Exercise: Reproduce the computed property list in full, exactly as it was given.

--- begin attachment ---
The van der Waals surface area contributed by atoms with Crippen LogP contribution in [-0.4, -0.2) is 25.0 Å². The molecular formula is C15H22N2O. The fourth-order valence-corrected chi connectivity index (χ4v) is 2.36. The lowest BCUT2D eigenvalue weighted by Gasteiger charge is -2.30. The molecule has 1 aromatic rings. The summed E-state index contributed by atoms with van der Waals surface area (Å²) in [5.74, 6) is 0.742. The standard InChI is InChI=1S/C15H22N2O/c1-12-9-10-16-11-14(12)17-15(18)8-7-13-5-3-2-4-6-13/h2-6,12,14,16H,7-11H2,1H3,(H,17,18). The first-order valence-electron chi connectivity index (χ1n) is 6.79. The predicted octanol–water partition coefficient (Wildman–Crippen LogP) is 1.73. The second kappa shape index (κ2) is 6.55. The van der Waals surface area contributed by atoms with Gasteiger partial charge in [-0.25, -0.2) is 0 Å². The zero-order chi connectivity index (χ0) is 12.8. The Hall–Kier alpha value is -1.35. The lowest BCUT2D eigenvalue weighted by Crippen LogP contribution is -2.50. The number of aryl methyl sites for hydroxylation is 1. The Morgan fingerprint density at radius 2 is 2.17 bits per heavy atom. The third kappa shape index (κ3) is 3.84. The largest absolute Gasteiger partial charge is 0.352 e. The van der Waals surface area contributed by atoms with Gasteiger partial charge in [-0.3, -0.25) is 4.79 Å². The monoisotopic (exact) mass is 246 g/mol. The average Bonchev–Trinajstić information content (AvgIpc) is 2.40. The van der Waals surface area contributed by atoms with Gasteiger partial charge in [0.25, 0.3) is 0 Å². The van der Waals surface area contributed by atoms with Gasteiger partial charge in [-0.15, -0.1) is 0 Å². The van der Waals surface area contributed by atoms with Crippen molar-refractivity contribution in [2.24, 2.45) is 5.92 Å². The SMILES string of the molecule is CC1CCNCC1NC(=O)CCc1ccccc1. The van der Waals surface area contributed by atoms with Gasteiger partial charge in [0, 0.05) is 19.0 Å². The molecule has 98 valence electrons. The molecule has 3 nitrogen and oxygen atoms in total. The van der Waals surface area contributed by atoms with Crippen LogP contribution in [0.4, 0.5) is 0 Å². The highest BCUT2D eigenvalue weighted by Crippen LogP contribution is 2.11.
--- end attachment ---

The van der Waals surface area contributed by atoms with Crippen LogP contribution in [-0.4, -0.2) is 25.0 Å². The molecular formula is C15H22N2O. The fourth-order valence-corrected chi connectivity index (χ4v) is 2.36. The lowest BCUT2D eigenvalue weighted by Gasteiger charge is -2.30. The molecule has 1 aromatic rings. The summed E-state index contributed by atoms with van der Waals surface area (Å²) in [5.74, 6) is 0.742. The standard InChI is InChI=1S/C15H22N2O/c1-12-9-10-16-11-14(12)17-15(18)8-7-13-5-3-2-4-6-13/h2-6,12,14,16H,7-11H2,1H3,(H,17,18). The first-order valence-electron chi connectivity index (χ1n) is 6.79. The predicted octanol–water partition coefficient (Wildman–Crippen LogP) is 1.73. The second kappa shape index (κ2) is 6.55. The van der Waals surface area contributed by atoms with Gasteiger partial charge in [-0.25, -0.2) is 0 Å². The zero-order chi connectivity index (χ0) is 12.8. The Hall–Kier alpha value is -1.35. The lowest BCUT2D eigenvalue weighted by Crippen LogP contribution is -2.50. The number of aryl methyl sites for hydroxylation is 1. The Morgan fingerprint density at radius 2 is 2.17 bits per heavy atom. The third kappa shape index (κ3) is 3.84. The largest absolute Gasteiger partial charge is 0.352 e. The van der Waals surface area contributed by atoms with Gasteiger partial charge in [-0.3, -0.25) is 4.79 Å². The monoisotopic (exact) mass is 246 g/mol. The average Bonchev–Trinajstić information content (AvgIpc) is 2.40. The van der Waals surface area contributed by atoms with Gasteiger partial charge in [0.25, 0.3) is 0 Å². The van der Waals surface area contributed by atoms with Gasteiger partial charge in [-0.15, -0.1) is 0 Å². The van der Waals surface area contributed by atoms with Crippen molar-refractivity contribution in [2.24, 2.45) is 5.92 Å². The SMILES string of the molecule is CC1CCNCC1NC(=O)CCc1ccccc1. The van der Waals surface area contributed by atoms with Gasteiger partial charge in [0, 0.05) is 19.0 Å². The molecule has 98 valence electrons. The molecule has 3 nitrogen and oxygen atoms in total. The van der Waals surface area contributed by atoms with Crippen LogP contribution in [0.4, 0.5) is 0 Å². The highest BCUT2D eigenvalue weighted by Crippen LogP contribution is 2.11.